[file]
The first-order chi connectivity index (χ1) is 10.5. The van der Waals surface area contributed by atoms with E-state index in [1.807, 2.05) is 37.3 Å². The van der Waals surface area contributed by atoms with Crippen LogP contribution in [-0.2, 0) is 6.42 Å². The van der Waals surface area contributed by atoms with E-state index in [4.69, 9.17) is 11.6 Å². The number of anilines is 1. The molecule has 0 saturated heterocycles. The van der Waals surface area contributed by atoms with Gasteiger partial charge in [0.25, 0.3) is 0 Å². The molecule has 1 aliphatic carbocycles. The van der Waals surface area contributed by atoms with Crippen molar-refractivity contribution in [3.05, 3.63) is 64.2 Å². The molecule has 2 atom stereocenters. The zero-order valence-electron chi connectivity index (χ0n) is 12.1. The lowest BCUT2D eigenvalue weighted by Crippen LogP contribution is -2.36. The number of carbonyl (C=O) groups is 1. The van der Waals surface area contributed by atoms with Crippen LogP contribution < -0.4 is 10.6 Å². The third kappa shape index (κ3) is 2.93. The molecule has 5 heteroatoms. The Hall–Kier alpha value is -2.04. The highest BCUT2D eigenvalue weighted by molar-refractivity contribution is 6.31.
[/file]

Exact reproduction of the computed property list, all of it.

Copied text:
The first-order chi connectivity index (χ1) is 10.5. The van der Waals surface area contributed by atoms with E-state index in [1.807, 2.05) is 37.3 Å². The van der Waals surface area contributed by atoms with Crippen LogP contribution in [-0.2, 0) is 6.42 Å². The van der Waals surface area contributed by atoms with E-state index in [4.69, 9.17) is 11.6 Å². The number of anilines is 1. The molecule has 0 saturated heterocycles. The van der Waals surface area contributed by atoms with Gasteiger partial charge in [0.25, 0.3) is 0 Å². The molecule has 1 aliphatic carbocycles. The van der Waals surface area contributed by atoms with Crippen molar-refractivity contribution in [3.05, 3.63) is 64.2 Å². The molecule has 2 atom stereocenters. The zero-order valence-electron chi connectivity index (χ0n) is 12.1. The lowest BCUT2D eigenvalue weighted by Crippen LogP contribution is -2.36. The number of carbonyl (C=O) groups is 1. The van der Waals surface area contributed by atoms with Crippen LogP contribution < -0.4 is 10.6 Å². The third kappa shape index (κ3) is 2.93. The molecule has 5 heteroatoms. The Hall–Kier alpha value is -2.04. The highest BCUT2D eigenvalue weighted by molar-refractivity contribution is 6.31.